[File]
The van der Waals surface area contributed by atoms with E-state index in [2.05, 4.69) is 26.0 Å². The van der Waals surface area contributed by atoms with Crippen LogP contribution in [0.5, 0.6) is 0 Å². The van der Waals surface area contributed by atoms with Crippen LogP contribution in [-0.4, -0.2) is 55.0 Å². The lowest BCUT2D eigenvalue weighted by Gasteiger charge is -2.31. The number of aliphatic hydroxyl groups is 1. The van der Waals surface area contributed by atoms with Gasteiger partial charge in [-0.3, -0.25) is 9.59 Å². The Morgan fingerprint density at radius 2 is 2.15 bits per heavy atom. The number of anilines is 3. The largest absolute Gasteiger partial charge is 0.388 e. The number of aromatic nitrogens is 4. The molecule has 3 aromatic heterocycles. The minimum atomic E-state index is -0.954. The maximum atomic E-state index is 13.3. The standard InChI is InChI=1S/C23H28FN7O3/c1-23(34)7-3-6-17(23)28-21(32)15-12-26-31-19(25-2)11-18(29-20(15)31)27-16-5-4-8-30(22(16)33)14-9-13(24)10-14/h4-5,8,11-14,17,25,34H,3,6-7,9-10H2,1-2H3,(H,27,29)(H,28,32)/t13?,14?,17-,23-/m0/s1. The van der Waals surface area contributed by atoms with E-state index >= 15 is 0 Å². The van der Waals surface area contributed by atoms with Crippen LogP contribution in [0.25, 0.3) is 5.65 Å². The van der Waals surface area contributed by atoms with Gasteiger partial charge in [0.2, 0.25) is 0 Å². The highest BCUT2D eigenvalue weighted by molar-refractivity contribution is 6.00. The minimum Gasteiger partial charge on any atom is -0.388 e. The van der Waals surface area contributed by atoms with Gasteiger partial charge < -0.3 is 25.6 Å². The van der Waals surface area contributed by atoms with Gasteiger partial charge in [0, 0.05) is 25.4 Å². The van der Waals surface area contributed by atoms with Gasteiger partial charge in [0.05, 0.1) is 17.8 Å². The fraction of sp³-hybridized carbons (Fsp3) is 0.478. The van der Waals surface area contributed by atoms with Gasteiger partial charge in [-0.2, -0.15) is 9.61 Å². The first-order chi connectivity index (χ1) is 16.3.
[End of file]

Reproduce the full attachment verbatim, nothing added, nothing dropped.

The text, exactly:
The van der Waals surface area contributed by atoms with E-state index in [2.05, 4.69) is 26.0 Å². The van der Waals surface area contributed by atoms with Crippen LogP contribution in [0.5, 0.6) is 0 Å². The van der Waals surface area contributed by atoms with Crippen LogP contribution in [-0.4, -0.2) is 55.0 Å². The lowest BCUT2D eigenvalue weighted by Gasteiger charge is -2.31. The number of aliphatic hydroxyl groups is 1. The van der Waals surface area contributed by atoms with Gasteiger partial charge in [-0.3, -0.25) is 9.59 Å². The Morgan fingerprint density at radius 2 is 2.15 bits per heavy atom. The number of anilines is 3. The largest absolute Gasteiger partial charge is 0.388 e. The number of aromatic nitrogens is 4. The molecule has 3 aromatic heterocycles. The minimum atomic E-state index is -0.954. The maximum atomic E-state index is 13.3. The standard InChI is InChI=1S/C23H28FN7O3/c1-23(34)7-3-6-17(23)28-21(32)15-12-26-31-19(25-2)11-18(29-20(15)31)27-16-5-4-8-30(22(16)33)14-9-13(24)10-14/h4-5,8,11-14,17,25,34H,3,6-7,9-10H2,1-2H3,(H,27,29)(H,28,32)/t13?,14?,17-,23-/m0/s1. The van der Waals surface area contributed by atoms with E-state index >= 15 is 0 Å². The van der Waals surface area contributed by atoms with Crippen LogP contribution in [0.25, 0.3) is 5.65 Å². The van der Waals surface area contributed by atoms with Gasteiger partial charge in [0.2, 0.25) is 0 Å². The highest BCUT2D eigenvalue weighted by molar-refractivity contribution is 6.00. The minimum Gasteiger partial charge on any atom is -0.388 e. The van der Waals surface area contributed by atoms with Gasteiger partial charge < -0.3 is 25.6 Å². The van der Waals surface area contributed by atoms with Gasteiger partial charge in [0, 0.05) is 25.4 Å². The van der Waals surface area contributed by atoms with Gasteiger partial charge in [0.05, 0.1) is 17.8 Å². The fraction of sp³-hybridized carbons (Fsp3) is 0.478. The van der Waals surface area contributed by atoms with Gasteiger partial charge in [-0.2, -0.15) is 9.61 Å². The first-order chi connectivity index (χ1) is 16.3.